Ideally, you should ice your triceps for 10-20 minutes every 2-3 hours. When the affected area starts to feel numb rather than just cold, take the ice pack off your triceps. 
To make the sensation of the ice less intense, you can wrap the ice pack in a cloth.
In addition to icing your triceps, you can also wrap a light medical bandage around your triceps to increase blood flow to the injured area. If you feel pain closer to your elbow, then apply the bandage lower down on your upper arm.
Keeping your triceps elevated is part of the RICE protocol (rest, ice, compression, elevation) and can help prevent the injured area from swelling.
Stretching your triceps can help to decrease your tricep DOMS by increasing blood flow to the muscles. One of the most common and easy-to-perform triceps stretches is the overhead triceps stretch, where you put one arm down the middle of your back and then pull it towards the midline of your body with your spare arm.
If your triceps are sore because of an injury (i.e., anything other than muscle soreness), then you first need to rest. But after you’ve recovered, stretching your triceps, which is more manageable than lifting weights, can get them used to handling tension again.
Just make sure to start with short stretches so that you don’t demand too much of your triceps too soon. Hold the stretch anywhere from 5-15 seconds.
Sometimes, tricep injuries can occur because your muscles are unable to handle a given amount of tension. So one way to prevent future injury-induced tricep soreness is to strengthen your triceps to make them more resilient and better able to handle tension.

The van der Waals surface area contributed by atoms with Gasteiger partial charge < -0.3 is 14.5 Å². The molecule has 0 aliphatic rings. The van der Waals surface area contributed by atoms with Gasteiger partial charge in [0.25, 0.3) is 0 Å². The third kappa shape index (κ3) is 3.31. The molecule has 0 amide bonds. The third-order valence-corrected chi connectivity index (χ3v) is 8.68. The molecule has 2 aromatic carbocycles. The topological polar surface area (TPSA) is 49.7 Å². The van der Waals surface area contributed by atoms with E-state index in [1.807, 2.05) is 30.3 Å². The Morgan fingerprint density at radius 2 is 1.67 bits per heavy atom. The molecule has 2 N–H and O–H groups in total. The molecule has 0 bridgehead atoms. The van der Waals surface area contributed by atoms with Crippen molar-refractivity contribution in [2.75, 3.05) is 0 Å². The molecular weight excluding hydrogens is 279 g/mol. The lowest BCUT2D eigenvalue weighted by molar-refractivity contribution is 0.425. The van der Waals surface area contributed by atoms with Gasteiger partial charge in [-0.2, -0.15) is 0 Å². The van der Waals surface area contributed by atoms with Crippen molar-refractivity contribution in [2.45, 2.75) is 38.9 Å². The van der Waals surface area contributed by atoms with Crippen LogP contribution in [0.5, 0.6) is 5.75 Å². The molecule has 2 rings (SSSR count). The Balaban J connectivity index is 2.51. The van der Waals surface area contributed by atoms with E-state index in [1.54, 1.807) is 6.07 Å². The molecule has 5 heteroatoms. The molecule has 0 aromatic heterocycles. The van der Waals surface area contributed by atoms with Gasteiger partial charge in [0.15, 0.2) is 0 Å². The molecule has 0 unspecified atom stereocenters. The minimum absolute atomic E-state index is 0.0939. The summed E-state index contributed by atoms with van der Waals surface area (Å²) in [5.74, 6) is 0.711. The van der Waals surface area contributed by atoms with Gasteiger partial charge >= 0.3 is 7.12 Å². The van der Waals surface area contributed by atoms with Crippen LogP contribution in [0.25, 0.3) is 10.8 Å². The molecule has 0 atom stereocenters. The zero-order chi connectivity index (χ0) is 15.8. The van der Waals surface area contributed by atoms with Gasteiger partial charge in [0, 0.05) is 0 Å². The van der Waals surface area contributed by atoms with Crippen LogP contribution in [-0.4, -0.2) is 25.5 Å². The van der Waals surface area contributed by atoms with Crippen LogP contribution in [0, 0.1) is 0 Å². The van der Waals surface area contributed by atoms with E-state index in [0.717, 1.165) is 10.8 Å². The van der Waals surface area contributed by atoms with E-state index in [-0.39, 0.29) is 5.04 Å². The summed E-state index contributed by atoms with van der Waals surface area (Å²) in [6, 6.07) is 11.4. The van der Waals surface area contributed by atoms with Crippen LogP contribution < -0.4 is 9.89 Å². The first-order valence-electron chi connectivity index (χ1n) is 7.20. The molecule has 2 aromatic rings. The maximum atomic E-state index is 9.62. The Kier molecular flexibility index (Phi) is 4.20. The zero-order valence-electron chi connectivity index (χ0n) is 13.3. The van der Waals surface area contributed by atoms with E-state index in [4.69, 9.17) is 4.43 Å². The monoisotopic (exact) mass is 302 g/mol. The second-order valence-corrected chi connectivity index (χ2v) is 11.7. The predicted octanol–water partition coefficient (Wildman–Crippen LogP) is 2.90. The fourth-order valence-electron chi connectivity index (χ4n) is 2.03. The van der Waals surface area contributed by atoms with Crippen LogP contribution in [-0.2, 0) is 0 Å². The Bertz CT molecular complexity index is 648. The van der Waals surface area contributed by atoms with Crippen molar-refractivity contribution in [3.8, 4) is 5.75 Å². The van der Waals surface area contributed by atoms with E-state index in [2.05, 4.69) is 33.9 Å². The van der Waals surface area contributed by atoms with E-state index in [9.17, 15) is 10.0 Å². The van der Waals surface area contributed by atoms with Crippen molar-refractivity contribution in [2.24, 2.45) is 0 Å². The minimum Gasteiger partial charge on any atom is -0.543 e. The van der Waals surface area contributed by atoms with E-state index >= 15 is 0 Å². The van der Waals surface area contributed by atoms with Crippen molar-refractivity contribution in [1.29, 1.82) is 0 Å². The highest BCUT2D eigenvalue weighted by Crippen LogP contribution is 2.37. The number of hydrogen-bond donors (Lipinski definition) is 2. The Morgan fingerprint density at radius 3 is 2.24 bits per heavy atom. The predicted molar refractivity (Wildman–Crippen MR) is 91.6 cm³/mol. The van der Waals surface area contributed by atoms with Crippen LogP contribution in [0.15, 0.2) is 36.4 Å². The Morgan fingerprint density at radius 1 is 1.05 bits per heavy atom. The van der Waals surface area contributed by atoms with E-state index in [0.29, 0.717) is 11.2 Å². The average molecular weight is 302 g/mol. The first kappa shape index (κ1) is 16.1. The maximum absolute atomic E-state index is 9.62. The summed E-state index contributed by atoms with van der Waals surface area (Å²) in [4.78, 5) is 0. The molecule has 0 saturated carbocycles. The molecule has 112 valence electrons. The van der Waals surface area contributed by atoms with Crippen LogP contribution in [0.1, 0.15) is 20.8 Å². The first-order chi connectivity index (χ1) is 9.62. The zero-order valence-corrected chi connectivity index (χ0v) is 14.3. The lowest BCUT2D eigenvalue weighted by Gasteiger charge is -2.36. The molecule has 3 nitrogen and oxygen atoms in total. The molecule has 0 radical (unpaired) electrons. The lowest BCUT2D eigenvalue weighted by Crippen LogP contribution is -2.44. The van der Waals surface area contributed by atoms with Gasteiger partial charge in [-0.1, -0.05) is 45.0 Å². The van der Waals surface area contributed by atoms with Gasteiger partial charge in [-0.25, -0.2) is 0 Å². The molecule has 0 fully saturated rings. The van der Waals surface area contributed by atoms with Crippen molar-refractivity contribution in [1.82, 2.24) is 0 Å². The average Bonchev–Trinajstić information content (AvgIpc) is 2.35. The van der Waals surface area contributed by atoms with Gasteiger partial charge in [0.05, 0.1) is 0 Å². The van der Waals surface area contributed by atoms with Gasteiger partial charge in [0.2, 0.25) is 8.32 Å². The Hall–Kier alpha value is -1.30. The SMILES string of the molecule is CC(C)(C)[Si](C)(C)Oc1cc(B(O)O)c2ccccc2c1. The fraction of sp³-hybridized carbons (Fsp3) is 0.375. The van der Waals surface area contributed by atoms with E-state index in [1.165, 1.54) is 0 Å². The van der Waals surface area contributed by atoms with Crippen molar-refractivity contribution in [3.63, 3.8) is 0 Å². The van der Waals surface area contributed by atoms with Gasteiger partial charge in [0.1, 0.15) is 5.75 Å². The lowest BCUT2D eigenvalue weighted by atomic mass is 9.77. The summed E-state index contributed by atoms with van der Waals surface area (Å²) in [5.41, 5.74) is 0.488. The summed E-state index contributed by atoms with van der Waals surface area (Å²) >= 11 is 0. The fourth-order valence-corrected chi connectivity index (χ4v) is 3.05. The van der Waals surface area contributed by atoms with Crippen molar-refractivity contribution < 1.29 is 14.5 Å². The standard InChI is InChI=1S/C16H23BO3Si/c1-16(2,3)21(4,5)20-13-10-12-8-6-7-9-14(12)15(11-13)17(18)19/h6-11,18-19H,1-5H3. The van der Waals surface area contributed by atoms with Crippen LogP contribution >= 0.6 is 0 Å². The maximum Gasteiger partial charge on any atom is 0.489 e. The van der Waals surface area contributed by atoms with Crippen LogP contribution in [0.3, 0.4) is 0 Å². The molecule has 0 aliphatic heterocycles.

Good exercises include tricep pushdowns, tricep kickbacks, and overhead extensions.
If you’re not ready to lift weights yet, then you can also perform bodyweight elbow extensions against gravity. This is simply where you bend and then straighten your arm to get your triceps used to handling small amounts of tension.
A good progression from this is to do wall pushes whereby you put your hands on the wall, bend your elbows to lower your head/body towards the wall, and then extend your elbows to push yourself away. The closer you stand to the wall, the easier the exercise is because you’ll be using a lower percentage of your body weight as resistance.
The verdict on sore triceps
As explained throughout this article, you can have sore triceps for many different reasons, including triceps tendonitis, muscular soreness, and tricep tears. Common causes for these injuries include intense weight training, repetitive movements involving the triceps, and forceful elbow extension.
Whether your triceps soreness is due to DOMS or because of an injury, you should always rest the muscle before embarking on any rehabilitation so that it gets a proper chance to recover.
And as always, you should talk to your doctor if the pain persists so that you can get an accurate diagnosis for your sore triceps muscle.
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- Walden, M. (2022, March 14). Triceps Strain. Sportsinjuryclinic.Net. https://www.sportsinjuryclinic.net/sport-injuries/elbow-pain/triceps-strain
- Inverarity, L. (2021, September 9). Learn How Long You Should Be Icing an Injury to Reduce Inflammation. Verywell Health. https://www.verywellhealth.com/how-long-should-you-ice-an-injury-2696108